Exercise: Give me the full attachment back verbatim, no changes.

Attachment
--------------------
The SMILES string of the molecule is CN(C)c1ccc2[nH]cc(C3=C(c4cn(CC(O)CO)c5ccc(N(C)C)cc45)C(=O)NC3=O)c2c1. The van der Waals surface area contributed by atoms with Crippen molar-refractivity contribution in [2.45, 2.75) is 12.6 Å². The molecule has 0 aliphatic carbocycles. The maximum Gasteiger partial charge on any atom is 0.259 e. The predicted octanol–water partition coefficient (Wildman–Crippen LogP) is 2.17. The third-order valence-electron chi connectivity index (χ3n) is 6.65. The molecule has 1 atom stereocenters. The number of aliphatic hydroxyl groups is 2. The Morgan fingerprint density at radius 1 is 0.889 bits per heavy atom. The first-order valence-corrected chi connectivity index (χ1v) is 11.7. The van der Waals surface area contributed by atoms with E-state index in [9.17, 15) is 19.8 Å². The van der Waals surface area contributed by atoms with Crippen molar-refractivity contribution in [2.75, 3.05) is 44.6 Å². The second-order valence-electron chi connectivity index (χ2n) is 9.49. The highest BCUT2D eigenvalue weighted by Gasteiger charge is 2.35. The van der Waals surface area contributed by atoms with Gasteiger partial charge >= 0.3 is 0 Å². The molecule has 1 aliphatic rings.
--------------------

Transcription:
The SMILES string of the molecule is CN(C)c1ccc2[nH]cc(C3=C(c4cn(CC(O)CO)c5ccc(N(C)C)cc45)C(=O)NC3=O)c2c1. The van der Waals surface area contributed by atoms with Crippen molar-refractivity contribution in [2.45, 2.75) is 12.6 Å². The molecule has 0 aliphatic carbocycles. The maximum Gasteiger partial charge on any atom is 0.259 e. The predicted octanol–water partition coefficient (Wildman–Crippen LogP) is 2.17. The third-order valence-electron chi connectivity index (χ3n) is 6.65. The molecule has 1 atom stereocenters. The number of aliphatic hydroxyl groups is 2. The Morgan fingerprint density at radius 1 is 0.889 bits per heavy atom. The first-order valence-corrected chi connectivity index (χ1v) is 11.7. The van der Waals surface area contributed by atoms with E-state index in [9.17, 15) is 19.8 Å². The van der Waals surface area contributed by atoms with Crippen molar-refractivity contribution in [2.75, 3.05) is 44.6 Å². The second-order valence-electron chi connectivity index (χ2n) is 9.49. The highest BCUT2D eigenvalue weighted by Gasteiger charge is 2.35. The van der Waals surface area contributed by atoms with Gasteiger partial charge >= 0.3 is 0 Å². The molecule has 1 aliphatic rings.